Parker Ranch Foundation Trust Perpetuating Richard Smart’s Charitable Vision

Richard Smart created the Parker Ranch Foundation Trust (sometimes referred to as the “Trust”) on September 10, 1992 exclusively for health care, education, and charitable purposes within the scope of Section 501 (c) (3) of the Internal Revenue Code. The holdings of the Trust included substantially all assets of the Richard Smart Trust (the “Personal Trust”). Beneficiaries of the Trust included North Hawaii Community Hospital, (formally Lucy Henriques Medical Center), Parker School Trust Corporation, Hawaii Preparatory Academy and Hawaii Community Foundation.

The Parker Ranch Foundation Trust was granted recognition by the Internal Revenue Service as a 501 (c) (3) charitable organization in January 1993. Lengthy legal challenges by Mr. Smart’s sons delayed the start of Smart’s estate plan. These lawsuits were resolved in 1995, and Parker Ranch, Inc. was then incorporated as the vehicle for holding and managing, directly or indirectly, the business assets of Richard Smart’s estate. The Trust is its sole shareholder.

Richard Smart, settlor of the Trust, named Warren Gunderson, Mel Hewett and Richard S. Hendrick as the initial trustees. Today’s trustees are Michael W. Gibson, Warren H. Haruki, Timothy E. Johns, David H. McCoy and Brendan G. Moynahan.

The Personal Trust

The Personal Trust was a revocable personal trust created under the terms of a Trust Agreement dated August 3, 1978 (restated in its entirety on September 20, 1991, and amended on October 23, 1992 with several amendments and restatements) between Richard Smart as grantor and certain individual trustees. Smart transferred substantially all of his personal assets to the Personal Trust. Upon his death on November 12, 1992 the Personal Trust became irrevocable under the terms of the agreement. The amended restated agreement dictated that certain expenses, bequests or devices in the Last Will and Testament of Richard Smart be paid from Personal Trust principal, with the residual transferred to the Parker Ranch Foundation Trust.

How The Trust Began

Richard Smart was strongly influenced by the long tenure of Bishop Estate as he intended the Parker Ranch Foundation Trust documents to provide guidelines for the future.

Smart’s vision was to focus on the educational and health needs of the Waimea community. He formulated the Trust to support that vision. The first named beneficiary was Parker School and soon thereafter he added the Lucy Henriques Medical Center, which later became North Hawaii Community Hospital. Smart believed that health care costs were rising at a faster rate than education-related expenses and he therefore designated a larger share of Trust distributions to health care.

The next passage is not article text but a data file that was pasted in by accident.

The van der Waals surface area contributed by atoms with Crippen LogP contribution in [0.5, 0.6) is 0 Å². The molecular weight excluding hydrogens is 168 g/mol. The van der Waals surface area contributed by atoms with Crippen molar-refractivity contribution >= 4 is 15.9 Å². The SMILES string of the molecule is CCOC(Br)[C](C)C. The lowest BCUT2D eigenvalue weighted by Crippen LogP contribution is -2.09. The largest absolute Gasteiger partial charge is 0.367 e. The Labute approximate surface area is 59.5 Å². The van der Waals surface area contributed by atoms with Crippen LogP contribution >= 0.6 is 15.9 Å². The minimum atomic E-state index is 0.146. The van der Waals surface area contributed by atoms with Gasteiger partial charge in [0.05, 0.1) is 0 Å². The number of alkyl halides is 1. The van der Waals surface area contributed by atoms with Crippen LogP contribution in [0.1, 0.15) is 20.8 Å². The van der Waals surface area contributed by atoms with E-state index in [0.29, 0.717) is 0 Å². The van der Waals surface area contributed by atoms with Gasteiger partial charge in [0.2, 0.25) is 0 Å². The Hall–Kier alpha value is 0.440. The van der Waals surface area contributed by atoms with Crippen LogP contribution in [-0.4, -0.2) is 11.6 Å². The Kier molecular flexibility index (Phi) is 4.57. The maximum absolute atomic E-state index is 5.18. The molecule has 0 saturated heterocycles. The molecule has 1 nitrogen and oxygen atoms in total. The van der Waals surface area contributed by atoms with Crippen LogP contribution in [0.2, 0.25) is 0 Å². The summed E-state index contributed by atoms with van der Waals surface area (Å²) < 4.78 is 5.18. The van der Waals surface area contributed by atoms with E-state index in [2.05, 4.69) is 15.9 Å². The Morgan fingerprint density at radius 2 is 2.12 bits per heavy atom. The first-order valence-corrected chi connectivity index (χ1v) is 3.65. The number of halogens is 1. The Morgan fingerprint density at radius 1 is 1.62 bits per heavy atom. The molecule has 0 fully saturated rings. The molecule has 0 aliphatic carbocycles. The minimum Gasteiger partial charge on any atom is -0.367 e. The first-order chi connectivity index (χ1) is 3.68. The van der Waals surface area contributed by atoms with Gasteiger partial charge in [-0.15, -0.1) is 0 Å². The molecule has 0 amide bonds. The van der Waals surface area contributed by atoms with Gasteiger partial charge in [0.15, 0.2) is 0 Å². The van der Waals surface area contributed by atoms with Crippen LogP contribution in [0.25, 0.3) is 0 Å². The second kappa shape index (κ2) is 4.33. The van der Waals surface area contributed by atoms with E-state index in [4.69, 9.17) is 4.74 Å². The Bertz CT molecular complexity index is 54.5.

To further address both education and healthcare Smart added two additional beneficiaries: Hawaii Preparatory Academy and the Hawaii Community Foundation’s Richard Smart Fund, which makes discretionary charitable distributions to fulfill other needs within the Kamuela community.

Richard Smart’s Intentions

In a departure from the Bishop Estate model, where the Bishop Estate actually runs the Kamehameha Schools, Smart wanted Parker Ranch Foundation Trust trustees to manage Trust assets in support of the charitable services of separately operating named Beneficiaries. While there would be communication between the Trustees and the Beneficiaries, the separate existence and operations of the parties would be respected.

A Parker Ranch Foundation Trust Distribution Committee was formed with six members (three Trustees and three beneficiary members) to review the programs, purposes and financial needs of the Kamuela Charities and the Community Foundation.

Parker Ranch Lands

Richard Smart was mindful of the history of Parker Ranch being a sixth generation member of the Parker family. The economics of cattle ranching was undergoing some major changes in the 1960’s that reduced operating profits. Smart sold land over the years to fund Ranch operations. Smart provided broad powers in the trustees, including selling land for Trust purposes. Smart also knew the Ranch needed to diversify to become profitable. His intention was for the various Parker Ranch entities to support the beneficiaries through distributable income. A separate corporation, Parker Ranch, Inc. was formed in 1995 to be the for-profit arm of the Trust.

One of the primary goals of the Parker Ranch Foundation Trust as envisioned by Smart is to manage land and other assets to maximize the value of the Trust in order to provide a source for distributable income to the beneficiaries.

Trustee Roles

The primary role of the Trustees is to establish a return on Trust assets to support the charitable Beneficiaries. Land sales to generate the best and highest return to the Beneficiaries, without damaging the value of the remaining holdings, and with sensitivity to the surrounding lands and community, was another important goal set forth by Richard Smart. Smart understood that initial distributions to Beneficiaries would be through the sale of assets because the Ranch was not profitable when the Trust was formed. Then, as today, Trustees remain acutely mindful of the importance to maintain the unique lifestyle and character of the Waimea community.

In the event of large capital asset sales, Trustees were given broad discretion to make partial, or withhold, distributions to Beneficiaries. It was important to Smart that there be an appropriate balance of short term Beneficiary needs, intermediate term maximization of Trust assets, and the long term charitable purposes of the Trust.

Source: Michael Shea, former Honolulu-based attorney who prepared the Parker Ranch Foundation Trust documents under Richard Smart’s guidance.